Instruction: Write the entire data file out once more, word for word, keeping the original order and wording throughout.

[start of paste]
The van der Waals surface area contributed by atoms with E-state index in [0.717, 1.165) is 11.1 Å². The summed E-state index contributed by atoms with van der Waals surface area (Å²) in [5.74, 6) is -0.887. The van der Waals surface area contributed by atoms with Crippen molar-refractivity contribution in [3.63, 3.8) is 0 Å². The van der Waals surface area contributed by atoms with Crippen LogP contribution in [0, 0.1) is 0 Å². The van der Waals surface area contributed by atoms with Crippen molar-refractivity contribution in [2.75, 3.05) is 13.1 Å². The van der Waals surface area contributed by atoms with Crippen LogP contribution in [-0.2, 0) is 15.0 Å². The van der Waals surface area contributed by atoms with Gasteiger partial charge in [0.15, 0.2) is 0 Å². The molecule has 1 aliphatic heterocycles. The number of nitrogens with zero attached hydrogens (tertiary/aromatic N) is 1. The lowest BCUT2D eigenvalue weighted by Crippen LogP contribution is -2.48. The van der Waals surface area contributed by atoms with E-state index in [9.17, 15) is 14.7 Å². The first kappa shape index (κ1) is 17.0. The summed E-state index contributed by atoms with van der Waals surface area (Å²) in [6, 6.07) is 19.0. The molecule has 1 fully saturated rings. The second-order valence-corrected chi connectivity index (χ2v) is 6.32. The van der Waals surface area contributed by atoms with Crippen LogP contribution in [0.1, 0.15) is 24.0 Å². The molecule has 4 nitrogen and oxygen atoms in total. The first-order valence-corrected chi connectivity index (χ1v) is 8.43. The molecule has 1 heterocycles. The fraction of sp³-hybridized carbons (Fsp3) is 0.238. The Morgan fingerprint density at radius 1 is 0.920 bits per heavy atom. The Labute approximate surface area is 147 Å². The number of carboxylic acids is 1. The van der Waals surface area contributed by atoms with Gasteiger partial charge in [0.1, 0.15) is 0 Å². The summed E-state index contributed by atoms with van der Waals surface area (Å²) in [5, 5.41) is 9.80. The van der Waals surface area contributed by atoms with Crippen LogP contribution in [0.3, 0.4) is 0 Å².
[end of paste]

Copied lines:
The van der Waals surface area contributed by atoms with E-state index in [0.717, 1.165) is 11.1 Å². The summed E-state index contributed by atoms with van der Waals surface area (Å²) in [5.74, 6) is -0.887. The van der Waals surface area contributed by atoms with Crippen molar-refractivity contribution in [3.63, 3.8) is 0 Å². The van der Waals surface area contributed by atoms with Crippen LogP contribution in [0, 0.1) is 0 Å². The van der Waals surface area contributed by atoms with Crippen molar-refractivity contribution in [2.75, 3.05) is 13.1 Å². The van der Waals surface area contributed by atoms with Crippen LogP contribution in [-0.2, 0) is 15.0 Å². The van der Waals surface area contributed by atoms with Gasteiger partial charge in [0.15, 0.2) is 0 Å². The molecule has 1 aliphatic heterocycles. The number of nitrogens with zero attached hydrogens (tertiary/aromatic N) is 1. The lowest BCUT2D eigenvalue weighted by Crippen LogP contribution is -2.48. The van der Waals surface area contributed by atoms with E-state index in [9.17, 15) is 14.7 Å². The first kappa shape index (κ1) is 17.0. The summed E-state index contributed by atoms with van der Waals surface area (Å²) in [6, 6.07) is 19.0. The molecule has 1 fully saturated rings. The second-order valence-corrected chi connectivity index (χ2v) is 6.32. The van der Waals surface area contributed by atoms with Crippen LogP contribution in [0.1, 0.15) is 24.0 Å². The molecule has 4 nitrogen and oxygen atoms in total. The first-order valence-corrected chi connectivity index (χ1v) is 8.43. The molecule has 1 heterocycles. The fraction of sp³-hybridized carbons (Fsp3) is 0.238. The Morgan fingerprint density at radius 1 is 0.920 bits per heavy atom. The Labute approximate surface area is 147 Å². The number of carboxylic acids is 1. The van der Waals surface area contributed by atoms with Gasteiger partial charge in [0.1, 0.15) is 0 Å². The summed E-state index contributed by atoms with van der Waals surface area (Å²) in [5, 5.41) is 9.80. The van der Waals surface area contributed by atoms with Crippen LogP contribution in [0.3, 0.4) is 0 Å².